Millions of seniors collect Social Security in retirement, and if you expect those benefits to provide a large chunk of your future income, you'll want to do everything in your power to increase them. The later you file for Social Security, the higher your benefits stand to be, but there are other strategies you can employ to raise them as well. Here, we'll tell you everything you need to know about boosting your Social Security income.

How Social Security benefits are calculated

Before we talk about boosting your benefits, let's review what goes into calculating them in the first place. Your benefits are determined by applying a specific formula to your average wages during your 35 highest years of earnings. However, you're only entitled to receive your full monthly benefits once you reach full retirement age, or FRA.

Social Security card among a pile of 20-dollar bills


FRA depends on your year of birth; you can consult this table to see what yours is:

Year of Birth

Full Retirement Age




66 and 2 months


66 and 4 months


66 and 6 months


66 and 8 months


66 and 10 months

1960 or later



That said, you're allowed to file for Social Security as early as age 62, but you should know that for each month you file ahead of FRA, your benefits will be reduced on what's generally -- though not always -- a permanent basis. Technically, you can undo your benefits application once in your lifetime if you file too early, and then claim benefits again at a later point in time. But to do so, you'll need to repay every dollar you collected in Social Security, and that's often not feasible. Therefore, many seniors find that the monthly benefit they start off collecting is the same amount they continue to receive for life, not including cost-of-living adjustments, or COLAs, that are applied to their benefits annually.

With all of this in mind, here are a few things you can do to increase your Social Security benefits on a permanent basis.

1. Delay benefits past full retirement age

Just as your benefits will be reduced if you claim Social Security before FRA, so too can you grow your benefits by holding off on filing past FRA. In doing so, you'll accrue what are known as delayed retirement credits that boost your benefits on a lifelong basis.

Delayed retirement credits are worth two-thirds of 1% for each month you file for Social Security after FRA. That amounts to 8% a year. However, you can only accumulate delayed retirement credits up until age 70, so once you reach that age, there's no sense in delaying benefits any longer.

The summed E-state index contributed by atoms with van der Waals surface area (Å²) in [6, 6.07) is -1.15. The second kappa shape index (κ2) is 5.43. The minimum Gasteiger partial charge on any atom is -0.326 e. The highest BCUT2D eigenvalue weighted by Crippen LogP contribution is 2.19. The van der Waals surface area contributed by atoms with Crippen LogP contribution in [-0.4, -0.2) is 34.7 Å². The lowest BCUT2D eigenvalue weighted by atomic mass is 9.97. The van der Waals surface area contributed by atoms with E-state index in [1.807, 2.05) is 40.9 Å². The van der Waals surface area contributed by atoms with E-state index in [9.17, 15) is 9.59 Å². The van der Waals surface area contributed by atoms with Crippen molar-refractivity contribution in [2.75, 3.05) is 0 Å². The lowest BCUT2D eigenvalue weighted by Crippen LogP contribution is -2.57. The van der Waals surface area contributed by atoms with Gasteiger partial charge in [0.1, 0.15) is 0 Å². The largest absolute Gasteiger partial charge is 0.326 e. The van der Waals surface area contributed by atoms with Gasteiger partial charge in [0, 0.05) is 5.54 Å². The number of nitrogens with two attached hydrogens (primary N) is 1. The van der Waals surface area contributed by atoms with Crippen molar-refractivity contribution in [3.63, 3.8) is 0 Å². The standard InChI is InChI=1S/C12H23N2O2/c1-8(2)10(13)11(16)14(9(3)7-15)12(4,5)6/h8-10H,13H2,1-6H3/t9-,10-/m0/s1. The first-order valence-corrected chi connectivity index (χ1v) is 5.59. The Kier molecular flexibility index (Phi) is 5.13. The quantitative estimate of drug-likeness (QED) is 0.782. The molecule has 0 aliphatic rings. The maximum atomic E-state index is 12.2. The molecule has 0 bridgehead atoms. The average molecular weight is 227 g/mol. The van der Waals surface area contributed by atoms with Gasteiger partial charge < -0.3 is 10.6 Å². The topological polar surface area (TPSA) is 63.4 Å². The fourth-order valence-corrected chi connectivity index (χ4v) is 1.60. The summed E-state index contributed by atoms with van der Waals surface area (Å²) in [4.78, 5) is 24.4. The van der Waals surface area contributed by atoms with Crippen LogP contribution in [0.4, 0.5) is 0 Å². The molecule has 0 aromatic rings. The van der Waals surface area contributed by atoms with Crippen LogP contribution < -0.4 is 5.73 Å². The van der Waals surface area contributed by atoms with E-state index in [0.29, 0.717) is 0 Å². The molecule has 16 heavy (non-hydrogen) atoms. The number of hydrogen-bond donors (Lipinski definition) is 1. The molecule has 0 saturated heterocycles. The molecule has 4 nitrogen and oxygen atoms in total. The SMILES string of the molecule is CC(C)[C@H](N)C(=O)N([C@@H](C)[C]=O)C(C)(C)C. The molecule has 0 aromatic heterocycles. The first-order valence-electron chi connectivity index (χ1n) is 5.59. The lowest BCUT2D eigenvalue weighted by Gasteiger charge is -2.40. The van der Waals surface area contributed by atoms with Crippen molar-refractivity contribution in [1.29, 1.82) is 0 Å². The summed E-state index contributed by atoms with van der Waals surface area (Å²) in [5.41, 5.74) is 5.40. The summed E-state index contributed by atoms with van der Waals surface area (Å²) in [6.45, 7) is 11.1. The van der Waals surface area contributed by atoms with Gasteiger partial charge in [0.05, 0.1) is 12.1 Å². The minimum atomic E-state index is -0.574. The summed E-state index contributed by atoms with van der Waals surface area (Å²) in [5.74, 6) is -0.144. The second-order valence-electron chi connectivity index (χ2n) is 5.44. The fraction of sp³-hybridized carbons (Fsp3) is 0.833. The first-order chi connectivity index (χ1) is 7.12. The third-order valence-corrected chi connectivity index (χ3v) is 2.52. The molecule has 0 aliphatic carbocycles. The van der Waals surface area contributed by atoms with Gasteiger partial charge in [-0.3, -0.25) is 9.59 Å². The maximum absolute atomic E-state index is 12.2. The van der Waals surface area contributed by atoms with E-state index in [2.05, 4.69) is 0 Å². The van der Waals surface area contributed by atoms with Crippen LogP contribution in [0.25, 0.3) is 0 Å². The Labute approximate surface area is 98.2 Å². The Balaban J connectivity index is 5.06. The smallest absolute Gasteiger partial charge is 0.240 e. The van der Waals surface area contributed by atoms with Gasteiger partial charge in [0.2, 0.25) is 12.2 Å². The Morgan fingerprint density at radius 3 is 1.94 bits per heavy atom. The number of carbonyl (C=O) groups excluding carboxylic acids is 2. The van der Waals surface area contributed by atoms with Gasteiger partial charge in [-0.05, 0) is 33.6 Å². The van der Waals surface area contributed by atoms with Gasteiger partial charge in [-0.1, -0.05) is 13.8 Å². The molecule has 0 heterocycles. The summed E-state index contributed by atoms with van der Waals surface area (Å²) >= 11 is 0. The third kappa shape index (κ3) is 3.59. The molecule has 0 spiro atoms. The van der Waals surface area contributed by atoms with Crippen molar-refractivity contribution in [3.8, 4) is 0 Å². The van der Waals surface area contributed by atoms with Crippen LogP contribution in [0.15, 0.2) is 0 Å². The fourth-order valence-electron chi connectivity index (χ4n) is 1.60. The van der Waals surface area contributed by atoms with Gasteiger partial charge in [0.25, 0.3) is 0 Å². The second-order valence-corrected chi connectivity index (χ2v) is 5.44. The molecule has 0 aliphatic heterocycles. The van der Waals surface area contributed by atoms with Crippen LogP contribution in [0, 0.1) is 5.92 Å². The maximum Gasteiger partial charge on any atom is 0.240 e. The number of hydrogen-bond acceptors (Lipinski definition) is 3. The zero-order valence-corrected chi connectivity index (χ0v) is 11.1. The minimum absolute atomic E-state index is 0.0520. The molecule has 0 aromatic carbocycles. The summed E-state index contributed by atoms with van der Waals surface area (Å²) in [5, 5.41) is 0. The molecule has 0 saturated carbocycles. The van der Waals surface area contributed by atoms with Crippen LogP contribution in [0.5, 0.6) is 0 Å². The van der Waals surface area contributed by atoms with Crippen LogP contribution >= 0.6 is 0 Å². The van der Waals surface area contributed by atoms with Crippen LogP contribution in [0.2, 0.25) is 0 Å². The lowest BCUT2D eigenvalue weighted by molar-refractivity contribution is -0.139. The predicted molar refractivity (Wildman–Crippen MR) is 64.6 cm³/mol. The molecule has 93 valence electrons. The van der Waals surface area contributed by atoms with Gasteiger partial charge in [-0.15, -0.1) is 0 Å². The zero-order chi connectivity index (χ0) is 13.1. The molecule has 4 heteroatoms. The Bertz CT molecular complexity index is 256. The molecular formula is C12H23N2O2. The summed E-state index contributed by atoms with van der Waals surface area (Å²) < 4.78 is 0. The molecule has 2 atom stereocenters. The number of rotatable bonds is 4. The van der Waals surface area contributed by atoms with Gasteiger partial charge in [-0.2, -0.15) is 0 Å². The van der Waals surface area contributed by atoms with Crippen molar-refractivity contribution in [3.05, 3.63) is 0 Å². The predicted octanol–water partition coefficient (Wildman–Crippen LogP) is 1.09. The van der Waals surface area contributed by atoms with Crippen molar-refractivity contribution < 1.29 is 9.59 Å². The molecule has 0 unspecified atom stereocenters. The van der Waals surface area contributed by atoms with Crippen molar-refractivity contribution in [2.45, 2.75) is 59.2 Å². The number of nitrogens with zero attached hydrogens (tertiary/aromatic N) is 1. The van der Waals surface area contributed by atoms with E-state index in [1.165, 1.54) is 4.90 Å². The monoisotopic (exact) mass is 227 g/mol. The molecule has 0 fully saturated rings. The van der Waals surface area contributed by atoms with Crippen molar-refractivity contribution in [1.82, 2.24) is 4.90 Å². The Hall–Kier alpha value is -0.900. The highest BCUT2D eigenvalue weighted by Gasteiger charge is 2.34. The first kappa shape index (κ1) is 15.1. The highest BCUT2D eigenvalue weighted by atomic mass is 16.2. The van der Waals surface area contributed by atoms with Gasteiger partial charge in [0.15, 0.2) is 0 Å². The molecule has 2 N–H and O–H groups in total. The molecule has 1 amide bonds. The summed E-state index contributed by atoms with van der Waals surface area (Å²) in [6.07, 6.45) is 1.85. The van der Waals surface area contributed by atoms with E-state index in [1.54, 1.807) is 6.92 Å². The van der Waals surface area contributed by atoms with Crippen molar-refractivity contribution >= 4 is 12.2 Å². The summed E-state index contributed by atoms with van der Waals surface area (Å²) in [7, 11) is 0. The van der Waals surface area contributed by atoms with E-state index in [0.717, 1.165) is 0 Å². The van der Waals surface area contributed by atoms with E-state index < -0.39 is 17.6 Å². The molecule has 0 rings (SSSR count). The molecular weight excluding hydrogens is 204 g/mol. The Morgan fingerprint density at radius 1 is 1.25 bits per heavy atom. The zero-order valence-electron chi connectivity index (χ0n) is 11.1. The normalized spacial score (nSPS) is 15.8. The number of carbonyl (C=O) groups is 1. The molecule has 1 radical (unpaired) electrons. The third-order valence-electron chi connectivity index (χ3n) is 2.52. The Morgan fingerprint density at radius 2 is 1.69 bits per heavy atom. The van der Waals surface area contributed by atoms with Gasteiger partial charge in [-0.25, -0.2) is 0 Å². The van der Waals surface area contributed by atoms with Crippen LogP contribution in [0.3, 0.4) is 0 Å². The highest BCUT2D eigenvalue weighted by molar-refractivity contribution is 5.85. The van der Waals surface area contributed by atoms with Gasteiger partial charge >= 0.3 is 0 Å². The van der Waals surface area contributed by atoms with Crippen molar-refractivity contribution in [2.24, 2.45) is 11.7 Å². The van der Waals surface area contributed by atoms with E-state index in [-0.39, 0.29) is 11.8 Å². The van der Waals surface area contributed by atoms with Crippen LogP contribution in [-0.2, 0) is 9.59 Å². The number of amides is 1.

Filing for Social Security at age 70 will result in a 24% to 32% increase in benefits, depending on your FRA. Of course, you don't need to delay Social Security all the way until age 70 to increase your benefits. If you're only able to put off filing until 68, for example, you'll still snag an 8% to 16% boost in those monthly payments, depending on your FRA.

The following table illustrates the financial upside of delaying benefits past FRA:

If You're Entitled to $1,600 a Month at an FRA Of:

And You Claim Benefits at This Age:

Here's What You'll Collect Each Month Instead:























Keep in mind that the higher your benefits are to begin with, the more of a raise you get each time a COLA is applied to them. COLAs aren't guaranteed; they fluctuate from year to year, as they're calculated based on data from the Consumer Price Index for Urban Wage Earners and Clerical Workers (CPI-W). But if, for example, a 2% COLA comes through in a given year, and you're entitled to a monthly benefit of $1,600, you're looking at a $32 monthly raise. With a monthly benefit of $1,984, that becomes more like a $40 raise. And when you're on a fixed income, those small differences can add up over time.

Clearly, there's a lot to potentially be gained by delaying benefits past FRA. But keep in mind that while doing so may increase your benefits on a monthly basis, it won't necessarily do so on a lifetime basis.

One interesting thing about Social Security is that it's designed to pay you the same lifetime total regardless of when you initially file. The logic is that by filing early, you'll reduce your monthly benefit, but you'll also collect a greater number of individual payments. When you delay benefits, the opposite happens -- you collect more money each month, but fewer payments.

All of this, however, assumes that you'll live an average lifespan. Currently, the Social Security Administration (SSA) expects a man reaching age 65 today to live until 84, on average, and expects a woman reaching 65 today to live until 86 1/2, on average. However, if you pass away at an age that's much earlier than these averages, you'll generally lose out on lifetime Social Security income by delaying benefits past FRA, despite the increase in monthly benefits you get.